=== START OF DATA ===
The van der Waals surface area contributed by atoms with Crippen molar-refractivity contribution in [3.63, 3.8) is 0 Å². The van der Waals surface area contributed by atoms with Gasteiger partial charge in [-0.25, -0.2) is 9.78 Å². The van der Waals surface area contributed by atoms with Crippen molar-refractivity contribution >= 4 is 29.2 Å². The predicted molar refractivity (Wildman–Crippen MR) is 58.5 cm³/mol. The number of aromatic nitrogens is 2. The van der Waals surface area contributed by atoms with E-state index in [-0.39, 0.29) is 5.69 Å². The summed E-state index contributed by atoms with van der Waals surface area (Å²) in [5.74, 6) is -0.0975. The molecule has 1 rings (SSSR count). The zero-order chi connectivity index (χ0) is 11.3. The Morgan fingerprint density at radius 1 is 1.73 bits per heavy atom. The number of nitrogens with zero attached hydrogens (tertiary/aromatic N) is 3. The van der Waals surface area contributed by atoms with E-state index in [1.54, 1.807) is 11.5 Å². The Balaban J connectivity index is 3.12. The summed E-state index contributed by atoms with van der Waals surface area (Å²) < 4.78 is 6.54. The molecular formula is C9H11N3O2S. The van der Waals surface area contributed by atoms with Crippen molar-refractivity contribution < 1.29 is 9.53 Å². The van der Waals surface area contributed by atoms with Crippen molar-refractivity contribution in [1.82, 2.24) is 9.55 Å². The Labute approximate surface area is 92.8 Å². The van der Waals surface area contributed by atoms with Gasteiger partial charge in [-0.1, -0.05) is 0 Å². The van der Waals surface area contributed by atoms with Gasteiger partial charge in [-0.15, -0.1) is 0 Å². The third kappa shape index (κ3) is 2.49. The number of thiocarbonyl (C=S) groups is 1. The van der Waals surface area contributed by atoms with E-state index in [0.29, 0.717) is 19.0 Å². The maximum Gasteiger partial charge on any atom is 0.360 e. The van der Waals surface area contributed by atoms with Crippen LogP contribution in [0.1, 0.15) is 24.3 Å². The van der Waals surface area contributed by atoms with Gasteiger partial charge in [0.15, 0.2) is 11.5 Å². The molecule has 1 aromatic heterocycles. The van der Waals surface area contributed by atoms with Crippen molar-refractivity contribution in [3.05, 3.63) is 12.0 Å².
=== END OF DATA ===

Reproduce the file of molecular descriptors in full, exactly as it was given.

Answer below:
The van der Waals surface area contributed by atoms with Crippen molar-refractivity contribution in [3.63, 3.8) is 0 Å². The van der Waals surface area contributed by atoms with Gasteiger partial charge in [-0.25, -0.2) is 9.78 Å². The van der Waals surface area contributed by atoms with Crippen molar-refractivity contribution >= 4 is 29.2 Å². The predicted molar refractivity (Wildman–Crippen MR) is 58.5 cm³/mol. The number of aromatic nitrogens is 2. The van der Waals surface area contributed by atoms with E-state index in [-0.39, 0.29) is 5.69 Å². The summed E-state index contributed by atoms with van der Waals surface area (Å²) in [5.74, 6) is -0.0975. The molecule has 1 rings (SSSR count). The zero-order chi connectivity index (χ0) is 11.3. The Morgan fingerprint density at radius 1 is 1.73 bits per heavy atom. The number of nitrogens with zero attached hydrogens (tertiary/aromatic N) is 3. The van der Waals surface area contributed by atoms with E-state index in [1.54, 1.807) is 11.5 Å². The Balaban J connectivity index is 3.12. The summed E-state index contributed by atoms with van der Waals surface area (Å²) < 4.78 is 6.54. The molecular formula is C9H11N3O2S. The van der Waals surface area contributed by atoms with Crippen molar-refractivity contribution < 1.29 is 9.53 Å². The van der Waals surface area contributed by atoms with Crippen molar-refractivity contribution in [1.82, 2.24) is 9.55 Å². The Labute approximate surface area is 92.8 Å². The van der Waals surface area contributed by atoms with Gasteiger partial charge in [-0.1, -0.05) is 0 Å². The van der Waals surface area contributed by atoms with Gasteiger partial charge in [-0.15, -0.1) is 0 Å². The third kappa shape index (κ3) is 2.49. The number of thiocarbonyl (C=S) groups is 1. The van der Waals surface area contributed by atoms with E-state index in [0.29, 0.717) is 19.0 Å². The maximum Gasteiger partial charge on any atom is 0.360 e. The van der Waals surface area contributed by atoms with Crippen LogP contribution in [0.1, 0.15) is 24.3 Å². The van der Waals surface area contributed by atoms with Gasteiger partial charge in [0.15, 0.2) is 11.5 Å². The molecule has 1 aromatic heterocycles. The van der Waals surface area contributed by atoms with Crippen molar-refractivity contribution in [3.05, 3.63) is 12.0 Å².